By Martha Bennett
Jacob Wishnek paused briefly in front of his computer to take a swig from his cappuccino. Readjusting his chair to get closer to the screen, he studied a scene from his latest short film, “College Kid,” in one of Swain Hall’s editing labs at UNC-Chapel Hill.
“There!” he blurted out, pointing to the screen. “Do you see that? Oh man, I love that.”
In this scene, the main character, Alex, walks through a parking lot while he listens to “Birds Don’t Sing” by the hypnotic-pop band, TV Girl. Syncopated to each cut, the beat of the song dictates every edit, going from shots of Alex’s feet to close-ups of his face.
Snapping his fingers and bobbing his beanie-wearing head, Wishnek smiled.
“This might be one of the things I’m most excited about,” he said. “I just wanna be sure I can get it right.”
He knows, though, as much as his friends do, that he won’t feel like he got it right.
“He’s always on the move, on the go, pushing forward,” cinematographer and friend Michael Sparks said. “He discounts nearly everything he does, which means he doesn’t always take pride or gain confidence from his achievements.”
A dedicated planner and perfectionist, Wishnek’s work ethic has been shaped by crowded sets where he couldn’t hear himself speak, 48-hour deadlines that made him vomit from getting no sleep and pages of rough drafts that would never make it to a read through.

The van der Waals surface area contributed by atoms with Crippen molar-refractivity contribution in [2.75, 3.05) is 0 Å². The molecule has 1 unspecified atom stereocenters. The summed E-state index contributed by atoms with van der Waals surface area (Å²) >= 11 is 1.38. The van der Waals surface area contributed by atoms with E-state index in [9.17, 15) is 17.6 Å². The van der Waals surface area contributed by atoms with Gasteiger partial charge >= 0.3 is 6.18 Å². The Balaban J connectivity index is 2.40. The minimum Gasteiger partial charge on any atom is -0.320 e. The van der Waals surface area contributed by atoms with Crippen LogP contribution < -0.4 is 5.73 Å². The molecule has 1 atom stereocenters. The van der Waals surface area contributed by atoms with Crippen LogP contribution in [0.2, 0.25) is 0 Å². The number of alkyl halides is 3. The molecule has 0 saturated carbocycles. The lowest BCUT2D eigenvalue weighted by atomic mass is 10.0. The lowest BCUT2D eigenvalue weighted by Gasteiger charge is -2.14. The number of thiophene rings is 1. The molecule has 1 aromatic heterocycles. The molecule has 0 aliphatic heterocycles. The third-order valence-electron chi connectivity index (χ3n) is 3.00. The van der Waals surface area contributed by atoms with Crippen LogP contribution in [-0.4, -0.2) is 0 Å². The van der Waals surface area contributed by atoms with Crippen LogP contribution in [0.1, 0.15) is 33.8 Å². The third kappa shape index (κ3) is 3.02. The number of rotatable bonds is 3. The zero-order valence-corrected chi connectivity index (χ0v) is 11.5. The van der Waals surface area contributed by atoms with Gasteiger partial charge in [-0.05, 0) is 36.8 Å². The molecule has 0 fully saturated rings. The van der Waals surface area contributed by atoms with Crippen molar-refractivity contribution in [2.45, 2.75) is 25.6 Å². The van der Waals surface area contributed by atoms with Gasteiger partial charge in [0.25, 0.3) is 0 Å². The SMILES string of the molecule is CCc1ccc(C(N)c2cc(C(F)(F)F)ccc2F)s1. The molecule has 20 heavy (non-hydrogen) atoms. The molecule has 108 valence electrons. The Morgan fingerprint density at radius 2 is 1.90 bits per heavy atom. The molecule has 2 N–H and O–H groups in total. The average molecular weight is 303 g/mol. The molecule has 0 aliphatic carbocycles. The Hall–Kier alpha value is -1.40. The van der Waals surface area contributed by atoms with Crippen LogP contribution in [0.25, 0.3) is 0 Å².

“Perfection is not possible,” actor and friend Calliope George said. “But it is exciting to work alongside someone who shoots for the moon.”
Wishnek’s had a lot of practice shooting for the moon.
At just 22, Wishnek has been involved in over 60 film projects. From sci-fi fantasies to comedies, he’s developed a desire for telling stories and finding different ways to tell them.
But his passion didn’t begin with a typical movie experience. He has Alex Kim, and what might be the worst song of all time, to thank.
The ‘film guy’
Wishnek was 13-years-old when he opened his front door in Charlotte, N.C. to see Kim, his neighbor, knocking.
“Hey, have you seen Rebecca Black’s ‘Friday’?” Kim asked.
A high school student wanting some help, Kim proposed a parody project to Wishnek as an opportunity to get some laughs around school.
“We called it ‘Pi Day’ because March 14, or 3.14159 day,” Wishnek said. “And it kind of became viral.”
Using their parents’ camcorders, Wishnek helped Kim film an off-color music video that generated over 15,000 views on YouTube. The recognition was flattering, but Wishnek noticed something: The video sucked.
Wobbly frames, harsh lighting and odd angles all made Wishnek curious.
“That became my pastime,” he said. “Just researching how to make films. Whether that was with finding new equipment or just learning how to actually shoot things properly to up the production quality.”
There were other learning moments, too. A summer spent at the UNC School of the Arts gave him one of his most important ones.
“Moonrise Kingdom,” a 2012 film by Wes Anderson, was on a laundry list of movies to study for the summer. Known for his stylized form of filmmaking, “Moonrise” checks all the boxes for a typical Anderson film. A consistent color scheme, quirky humor and spanning landscapes paint a charming picture for anyone who sees it.
“I watched it and I was like, ‘Oh, film is art; that’s what this is,’” Wishnek said. “Everything just began to click.”
It wasn’t about cracking jokes — at least most of the time.
It was about finding beauty.